Every corner of the universe remains a mystery to the human race, so every discovery carries an explanation that moves what we see to a more familiar plane. That is why the latest discovery by the National Aeronautics and Space Administration (NASA) has left everyone perplexed by the strange figure that astronomers found. They nicknamed it “stellar jellyfish,” but it is a curious galaxy identified as JW100.
The Hubble Space Telescope discovered it
The amazing image was taken by one of the most renowned space telescopes of modern astronomy that orbits outside the Earth’s atmosphere, NASA’s Hubble. It is in a circular orbit around Earth at 593 kilometers above sea level, with an orbital period between 96 and 97 minutes. Thanks to its constant rotation, it discovered the “jellyfish galaxy.” And the fact is that the streams of star-forming gas that drip the disk of the stellar cluster as if they were “streaks of fresh paint” are formed by a process called ram pressure detachment, which gives it its peculiar shape.
In fact, astronomers found the “hanging tentacles” very extravagant, and as everything in the universe never ends up being ordinary, they named JW100 the “jellyfish galaxy,” which is located more than 800 million light-years away, in the constellation of Pegasus. We should clarify that the removal of ram pressure occurs when galaxies encounter the diffuse gas that permeates galaxy clusters.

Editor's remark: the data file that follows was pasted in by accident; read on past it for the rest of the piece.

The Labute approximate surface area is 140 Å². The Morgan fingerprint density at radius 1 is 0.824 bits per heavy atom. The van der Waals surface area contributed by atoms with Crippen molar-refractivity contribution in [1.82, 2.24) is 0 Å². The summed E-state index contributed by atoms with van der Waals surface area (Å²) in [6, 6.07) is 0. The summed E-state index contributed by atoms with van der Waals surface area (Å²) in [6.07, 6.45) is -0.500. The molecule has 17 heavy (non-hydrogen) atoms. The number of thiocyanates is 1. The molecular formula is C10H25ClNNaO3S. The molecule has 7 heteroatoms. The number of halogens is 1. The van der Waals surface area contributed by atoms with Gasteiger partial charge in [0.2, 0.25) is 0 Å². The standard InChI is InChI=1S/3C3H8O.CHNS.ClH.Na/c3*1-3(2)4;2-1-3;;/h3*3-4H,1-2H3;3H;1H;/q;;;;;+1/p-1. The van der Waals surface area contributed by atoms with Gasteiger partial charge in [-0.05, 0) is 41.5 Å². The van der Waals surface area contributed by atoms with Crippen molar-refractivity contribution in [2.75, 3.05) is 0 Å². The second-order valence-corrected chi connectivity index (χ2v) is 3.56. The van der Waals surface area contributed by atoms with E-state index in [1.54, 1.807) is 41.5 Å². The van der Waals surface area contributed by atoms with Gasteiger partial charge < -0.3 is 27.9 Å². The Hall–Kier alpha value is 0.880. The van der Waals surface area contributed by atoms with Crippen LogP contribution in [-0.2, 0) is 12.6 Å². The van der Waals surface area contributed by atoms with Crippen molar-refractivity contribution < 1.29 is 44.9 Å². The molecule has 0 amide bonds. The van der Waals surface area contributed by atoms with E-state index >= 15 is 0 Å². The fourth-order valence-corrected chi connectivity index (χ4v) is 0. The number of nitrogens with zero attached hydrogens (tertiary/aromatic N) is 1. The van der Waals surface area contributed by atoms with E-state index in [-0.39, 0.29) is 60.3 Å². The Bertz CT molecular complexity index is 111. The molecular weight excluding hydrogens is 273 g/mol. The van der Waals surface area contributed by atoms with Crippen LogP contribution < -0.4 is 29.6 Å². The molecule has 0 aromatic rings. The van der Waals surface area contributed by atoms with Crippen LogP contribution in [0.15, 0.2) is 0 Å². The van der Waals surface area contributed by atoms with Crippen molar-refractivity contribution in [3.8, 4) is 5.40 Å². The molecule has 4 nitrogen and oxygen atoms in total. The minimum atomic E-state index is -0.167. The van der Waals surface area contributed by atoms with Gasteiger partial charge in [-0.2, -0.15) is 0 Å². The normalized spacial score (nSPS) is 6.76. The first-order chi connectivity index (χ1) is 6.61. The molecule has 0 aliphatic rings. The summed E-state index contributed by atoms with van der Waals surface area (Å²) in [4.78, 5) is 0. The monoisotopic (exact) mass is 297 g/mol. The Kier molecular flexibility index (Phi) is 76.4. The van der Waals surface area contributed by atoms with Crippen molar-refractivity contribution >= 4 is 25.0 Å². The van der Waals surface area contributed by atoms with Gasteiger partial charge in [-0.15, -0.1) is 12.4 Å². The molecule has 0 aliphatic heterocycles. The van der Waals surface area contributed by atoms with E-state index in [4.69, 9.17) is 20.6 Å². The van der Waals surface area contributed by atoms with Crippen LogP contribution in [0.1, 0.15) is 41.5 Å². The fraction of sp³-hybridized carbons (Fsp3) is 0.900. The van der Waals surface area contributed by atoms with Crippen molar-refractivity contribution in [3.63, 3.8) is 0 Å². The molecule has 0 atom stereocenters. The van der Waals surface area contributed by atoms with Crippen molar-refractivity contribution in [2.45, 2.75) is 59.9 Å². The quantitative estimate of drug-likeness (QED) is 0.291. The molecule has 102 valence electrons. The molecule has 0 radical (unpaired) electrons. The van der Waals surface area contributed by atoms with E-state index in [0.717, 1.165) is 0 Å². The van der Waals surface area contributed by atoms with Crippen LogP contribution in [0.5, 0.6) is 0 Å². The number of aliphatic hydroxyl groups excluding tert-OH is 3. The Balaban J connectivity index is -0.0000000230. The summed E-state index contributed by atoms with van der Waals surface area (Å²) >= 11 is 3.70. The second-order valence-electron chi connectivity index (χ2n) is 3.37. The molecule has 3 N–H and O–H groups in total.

As galaxies push their way through this tenuous gas, this acts like a headwind, removing gas and dust from the galaxy and creating the streamers that adorn JW100. On the other hand, the bright elliptical patches in the image are other galaxies in the cluster that hosts JW100. Toward the top of this image are two bright spots surrounded by a remarkably bright area of diffuse light.
To explain it, astronomers clarified that this is the nucleus of IC 5338, the brightest galaxy in the cluster. IC 5338 is an elliptical galaxy with an extended halo, a type of galaxy called a cD galaxy. And these galaxies are likely to grow by consuming smaller ones, so it is not unusual for them to have multiple cores, as it can take a long time to absorb them. They also detailed that the bright points of light that stud the galaxy’s outer fringes are a rich population of globular star clusters.
Finally, NASA shared with us that this observation took advantage of Hubble’s Wide Field Camera 3 and its capabilities. The data are part of a sequence of observations designed to explore star formation in the tendrils of jellyfish galaxies. These tendrils represent star formation under extreme conditions and could help astronomers better understand the process of their creation and management elsewhere in the universe.